Wednesday, September 2, 2009

How did the Plague affect artistic production in 14th century Italy?

After the late 1340's onset of the Plague, Italy suffered a devastating loss of population, especially in urban areas. The city of Pisa provided sea port and a valuable trade route, but also exposed Italy to the the Plague carried by merchants and soldiers passing through. With many cities losing as much as 60% of its population, death was a subject of contemplation and discussion. Artists of the time had plenty of gruesome scenarios to show the world, and an all too understanding audience.

To many, it was God's punishment. The Triumph of Death, a massive fresco displayed on the wall of the Camposanto, tells of the inevetability of death and compels sinners to repent. Like most religious art of the time, it criticized those who revel in luxury and the corporial world. With things like money seeming less important, an art commision for a holy cause became a popular thing. Aside from religious interpretation, the Plague left behind many artists who felt a need to memorialize the dead and the living in many ways.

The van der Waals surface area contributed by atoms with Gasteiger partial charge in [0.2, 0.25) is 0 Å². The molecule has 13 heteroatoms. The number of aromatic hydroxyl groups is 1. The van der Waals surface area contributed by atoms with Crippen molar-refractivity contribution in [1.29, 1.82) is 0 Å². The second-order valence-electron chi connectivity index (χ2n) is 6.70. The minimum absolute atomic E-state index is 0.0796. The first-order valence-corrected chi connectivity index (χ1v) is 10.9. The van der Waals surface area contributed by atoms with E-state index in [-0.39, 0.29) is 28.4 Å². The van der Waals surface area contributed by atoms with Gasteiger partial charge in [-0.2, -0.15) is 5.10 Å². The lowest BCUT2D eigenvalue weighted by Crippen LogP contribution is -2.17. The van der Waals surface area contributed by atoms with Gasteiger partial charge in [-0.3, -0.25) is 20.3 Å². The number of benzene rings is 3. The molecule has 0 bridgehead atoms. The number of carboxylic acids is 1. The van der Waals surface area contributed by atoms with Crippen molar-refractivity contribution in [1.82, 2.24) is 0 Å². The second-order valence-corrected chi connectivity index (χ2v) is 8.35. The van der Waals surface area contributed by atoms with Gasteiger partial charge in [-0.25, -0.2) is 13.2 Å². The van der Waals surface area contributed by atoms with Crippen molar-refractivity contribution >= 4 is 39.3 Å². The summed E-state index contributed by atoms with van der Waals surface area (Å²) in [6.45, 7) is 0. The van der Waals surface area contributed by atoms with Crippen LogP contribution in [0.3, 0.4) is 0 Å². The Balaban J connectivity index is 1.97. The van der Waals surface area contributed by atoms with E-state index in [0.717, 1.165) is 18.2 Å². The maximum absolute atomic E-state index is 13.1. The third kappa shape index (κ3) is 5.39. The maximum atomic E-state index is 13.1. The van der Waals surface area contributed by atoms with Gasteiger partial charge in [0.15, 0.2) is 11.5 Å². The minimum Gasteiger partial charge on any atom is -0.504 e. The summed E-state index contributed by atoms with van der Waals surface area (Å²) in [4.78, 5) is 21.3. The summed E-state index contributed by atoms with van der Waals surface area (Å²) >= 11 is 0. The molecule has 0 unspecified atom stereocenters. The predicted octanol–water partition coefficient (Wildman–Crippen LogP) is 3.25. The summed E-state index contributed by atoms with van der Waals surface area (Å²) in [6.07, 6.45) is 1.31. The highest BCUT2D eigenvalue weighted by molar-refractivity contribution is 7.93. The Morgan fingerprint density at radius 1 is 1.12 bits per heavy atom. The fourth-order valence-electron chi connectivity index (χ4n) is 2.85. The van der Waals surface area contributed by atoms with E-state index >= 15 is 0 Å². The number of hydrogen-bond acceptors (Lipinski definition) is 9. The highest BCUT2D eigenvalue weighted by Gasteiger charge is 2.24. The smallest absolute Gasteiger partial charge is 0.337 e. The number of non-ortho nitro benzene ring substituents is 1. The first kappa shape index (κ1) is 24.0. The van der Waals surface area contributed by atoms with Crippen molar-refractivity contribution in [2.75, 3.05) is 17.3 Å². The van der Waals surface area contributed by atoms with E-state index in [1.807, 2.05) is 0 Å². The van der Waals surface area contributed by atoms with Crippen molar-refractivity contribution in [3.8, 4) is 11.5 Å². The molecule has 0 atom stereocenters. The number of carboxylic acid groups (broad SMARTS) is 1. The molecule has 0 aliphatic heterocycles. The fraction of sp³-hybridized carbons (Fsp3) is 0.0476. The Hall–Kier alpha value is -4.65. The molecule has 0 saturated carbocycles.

All in all, the Plague damaged the population of Europe and Italy but in a strange way, fueled art production by providing artists with a common subject and the money of the guilty to pay for it.

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